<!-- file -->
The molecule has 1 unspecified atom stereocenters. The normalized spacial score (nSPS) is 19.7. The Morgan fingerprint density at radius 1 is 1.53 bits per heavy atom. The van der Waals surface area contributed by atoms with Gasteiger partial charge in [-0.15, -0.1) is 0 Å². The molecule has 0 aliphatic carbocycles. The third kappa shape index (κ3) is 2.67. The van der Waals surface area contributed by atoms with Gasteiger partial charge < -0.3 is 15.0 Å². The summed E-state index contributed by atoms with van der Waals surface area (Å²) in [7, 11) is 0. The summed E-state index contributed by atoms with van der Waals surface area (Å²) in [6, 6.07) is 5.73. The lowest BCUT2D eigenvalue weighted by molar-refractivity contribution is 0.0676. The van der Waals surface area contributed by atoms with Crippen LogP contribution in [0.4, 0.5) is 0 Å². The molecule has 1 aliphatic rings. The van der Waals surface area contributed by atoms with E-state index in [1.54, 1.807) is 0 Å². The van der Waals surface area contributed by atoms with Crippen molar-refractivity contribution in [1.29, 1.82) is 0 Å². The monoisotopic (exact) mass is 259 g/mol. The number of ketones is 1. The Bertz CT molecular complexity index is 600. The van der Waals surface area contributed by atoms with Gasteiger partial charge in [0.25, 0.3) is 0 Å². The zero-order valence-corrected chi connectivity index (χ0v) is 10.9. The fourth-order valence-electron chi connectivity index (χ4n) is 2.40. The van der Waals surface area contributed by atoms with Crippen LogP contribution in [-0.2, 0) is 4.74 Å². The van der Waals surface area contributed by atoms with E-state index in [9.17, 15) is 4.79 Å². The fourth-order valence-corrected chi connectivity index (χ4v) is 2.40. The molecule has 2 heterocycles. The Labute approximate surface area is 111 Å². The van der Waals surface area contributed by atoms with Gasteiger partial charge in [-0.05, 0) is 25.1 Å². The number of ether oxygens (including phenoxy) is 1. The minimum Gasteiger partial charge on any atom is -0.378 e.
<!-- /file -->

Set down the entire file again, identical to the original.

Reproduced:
The molecule has 1 unspecified atom stereocenters. The normalized spacial score (nSPS) is 19.7. The Morgan fingerprint density at radius 1 is 1.53 bits per heavy atom. The van der Waals surface area contributed by atoms with Gasteiger partial charge in [-0.15, -0.1) is 0 Å². The molecule has 0 aliphatic carbocycles. The third kappa shape index (κ3) is 2.67. The van der Waals surface area contributed by atoms with Gasteiger partial charge < -0.3 is 15.0 Å². The summed E-state index contributed by atoms with van der Waals surface area (Å²) in [7, 11) is 0. The summed E-state index contributed by atoms with van der Waals surface area (Å²) in [6, 6.07) is 5.73. The lowest BCUT2D eigenvalue weighted by molar-refractivity contribution is 0.0676. The van der Waals surface area contributed by atoms with Crippen LogP contribution in [0.4, 0.5) is 0 Å². The molecule has 1 aliphatic rings. The van der Waals surface area contributed by atoms with E-state index in [1.54, 1.807) is 0 Å². The van der Waals surface area contributed by atoms with Crippen molar-refractivity contribution in [1.29, 1.82) is 0 Å². The monoisotopic (exact) mass is 259 g/mol. The number of ketones is 1. The Bertz CT molecular complexity index is 600. The van der Waals surface area contributed by atoms with Gasteiger partial charge in [0.25, 0.3) is 0 Å². The zero-order valence-corrected chi connectivity index (χ0v) is 10.9. The fourth-order valence-electron chi connectivity index (χ4n) is 2.40. The van der Waals surface area contributed by atoms with Crippen LogP contribution in [-0.2, 0) is 4.74 Å². The van der Waals surface area contributed by atoms with E-state index in [9.17, 15) is 4.79 Å². The fourth-order valence-corrected chi connectivity index (χ4v) is 2.40. The molecule has 2 heterocycles. The Labute approximate surface area is 111 Å². The van der Waals surface area contributed by atoms with Gasteiger partial charge in [-0.05, 0) is 25.1 Å². The number of ether oxygens (including phenoxy) is 1. The minimum Gasteiger partial charge on any atom is -0.378 e.